Wednesday, April 23, 2008

on african literature...

why all this reading? and why all the african literature? the first question is easy enough to answer. peace corps volunteers have a lot of free time on their hands, even after all the work and socializing! most of that time is often spent alone or traveling. all this makes for much reading. good books are passed around or left behind by volunteers who’ve gone home. not to mention all the good books you bring with you or have friends and family send in the mail.

beside the obvious fact that i was living and working in africa, i’m not sure why i first started reading african literature. a lot has to do with chinua achebe. i read his Things Fall Apart back home... a year or so before i left. and i loved it. i suppose that helped pave the way for further reading. a friend then recommended Cry, The Beloved Country. same effect. loved it and wanted more.

but you’ve probably noticed that there was/is something else to all this reading for me in cameroon. namely, the insight into african life and culture that it afforded. i think i made the connection pretty quickly. back in babadjou. with the Old Man and the Medal and laughing to keep from crying, among a number of other themes which resonated with my cross-cultural experience at the time.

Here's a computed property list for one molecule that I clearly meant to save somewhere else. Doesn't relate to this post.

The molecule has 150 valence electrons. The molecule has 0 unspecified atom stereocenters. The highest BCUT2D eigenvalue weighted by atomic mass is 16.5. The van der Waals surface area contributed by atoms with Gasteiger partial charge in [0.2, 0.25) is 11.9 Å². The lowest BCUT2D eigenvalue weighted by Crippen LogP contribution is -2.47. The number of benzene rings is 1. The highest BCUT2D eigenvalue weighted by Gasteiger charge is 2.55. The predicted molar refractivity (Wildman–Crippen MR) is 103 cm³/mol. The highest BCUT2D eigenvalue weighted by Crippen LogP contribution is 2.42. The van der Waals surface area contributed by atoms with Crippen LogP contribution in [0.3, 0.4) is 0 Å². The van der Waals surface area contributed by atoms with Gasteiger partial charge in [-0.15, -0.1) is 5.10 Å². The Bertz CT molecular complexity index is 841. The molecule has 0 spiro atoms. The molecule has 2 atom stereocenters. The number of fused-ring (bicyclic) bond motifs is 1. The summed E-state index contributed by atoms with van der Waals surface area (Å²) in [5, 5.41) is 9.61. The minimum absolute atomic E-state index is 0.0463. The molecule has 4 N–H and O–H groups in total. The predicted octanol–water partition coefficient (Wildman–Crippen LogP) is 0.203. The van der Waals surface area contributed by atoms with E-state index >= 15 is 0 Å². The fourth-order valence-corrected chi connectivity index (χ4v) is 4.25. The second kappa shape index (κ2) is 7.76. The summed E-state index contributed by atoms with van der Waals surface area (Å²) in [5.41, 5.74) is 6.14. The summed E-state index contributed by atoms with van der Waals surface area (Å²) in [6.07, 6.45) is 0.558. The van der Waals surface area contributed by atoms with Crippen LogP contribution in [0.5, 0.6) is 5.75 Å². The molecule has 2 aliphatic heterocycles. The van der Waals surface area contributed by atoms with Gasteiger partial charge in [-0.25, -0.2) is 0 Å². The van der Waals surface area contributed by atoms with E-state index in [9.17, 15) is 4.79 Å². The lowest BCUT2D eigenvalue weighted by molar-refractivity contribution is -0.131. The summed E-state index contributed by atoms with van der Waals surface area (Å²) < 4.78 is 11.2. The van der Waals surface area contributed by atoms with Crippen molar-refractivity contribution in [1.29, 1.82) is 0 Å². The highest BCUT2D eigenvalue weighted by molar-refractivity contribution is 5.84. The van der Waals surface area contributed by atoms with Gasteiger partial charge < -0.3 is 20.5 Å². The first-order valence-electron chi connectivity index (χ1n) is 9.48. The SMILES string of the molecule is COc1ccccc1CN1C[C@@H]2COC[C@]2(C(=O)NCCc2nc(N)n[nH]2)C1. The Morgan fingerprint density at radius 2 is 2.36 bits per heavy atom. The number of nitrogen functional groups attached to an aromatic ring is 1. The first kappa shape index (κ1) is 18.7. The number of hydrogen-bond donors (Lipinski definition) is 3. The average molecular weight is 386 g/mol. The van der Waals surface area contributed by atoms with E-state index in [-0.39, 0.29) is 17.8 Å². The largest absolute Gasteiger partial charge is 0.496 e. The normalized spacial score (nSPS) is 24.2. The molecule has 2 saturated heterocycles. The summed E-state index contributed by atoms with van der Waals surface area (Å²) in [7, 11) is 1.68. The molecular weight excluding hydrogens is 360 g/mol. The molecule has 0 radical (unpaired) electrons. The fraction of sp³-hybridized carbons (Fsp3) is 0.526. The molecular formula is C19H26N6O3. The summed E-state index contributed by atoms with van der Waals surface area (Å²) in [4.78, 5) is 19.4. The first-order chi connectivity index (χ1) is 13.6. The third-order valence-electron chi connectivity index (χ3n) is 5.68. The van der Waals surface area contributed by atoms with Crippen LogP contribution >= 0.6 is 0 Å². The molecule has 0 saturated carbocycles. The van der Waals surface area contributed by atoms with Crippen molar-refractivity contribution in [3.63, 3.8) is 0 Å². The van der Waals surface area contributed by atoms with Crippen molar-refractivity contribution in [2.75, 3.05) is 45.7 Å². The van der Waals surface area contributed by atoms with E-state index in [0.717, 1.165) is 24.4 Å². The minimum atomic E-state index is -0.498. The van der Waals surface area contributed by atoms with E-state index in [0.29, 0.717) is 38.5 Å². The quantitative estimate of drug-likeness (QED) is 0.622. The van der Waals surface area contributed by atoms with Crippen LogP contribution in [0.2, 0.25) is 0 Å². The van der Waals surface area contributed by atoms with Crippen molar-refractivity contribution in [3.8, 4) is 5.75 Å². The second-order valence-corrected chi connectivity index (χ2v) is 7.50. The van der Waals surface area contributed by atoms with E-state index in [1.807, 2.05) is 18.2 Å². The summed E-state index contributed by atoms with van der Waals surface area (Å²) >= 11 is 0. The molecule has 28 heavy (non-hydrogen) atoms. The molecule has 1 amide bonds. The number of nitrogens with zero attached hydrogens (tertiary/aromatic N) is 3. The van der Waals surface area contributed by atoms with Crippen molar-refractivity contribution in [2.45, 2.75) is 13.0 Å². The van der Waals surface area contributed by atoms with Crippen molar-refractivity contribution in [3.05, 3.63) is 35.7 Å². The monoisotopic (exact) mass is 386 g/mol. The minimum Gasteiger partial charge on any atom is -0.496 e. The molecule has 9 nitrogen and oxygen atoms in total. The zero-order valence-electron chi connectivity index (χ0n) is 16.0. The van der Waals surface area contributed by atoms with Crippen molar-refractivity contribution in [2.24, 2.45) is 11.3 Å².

i’m also not sure why i made it a point to respond to the books i was reading in my journals they way that i did. part of processing the texts. and the links that i saw and felt to the new world around me. part of me must’ve known that i was drawing lessons out of the books. but it was subtle. contemplative. enjoyable. that’s how african literature slowly began to give me insight into african culture. and, in some ways, to ease the process of adjusting and adapting to it.

agian, this was especially the case with quality literature like achebe’s... cameroonian literature (like that of oyono, beti and jumbam) also helped shed light on the life and culture of the place i was living in, no doubt. but there’s something about achebe’s work... perhaps it’s also about how close the connections are b/w nigerian and cameroonian culture. indeed, the two countries share a porous border, a political history and many tribal/cultural links.

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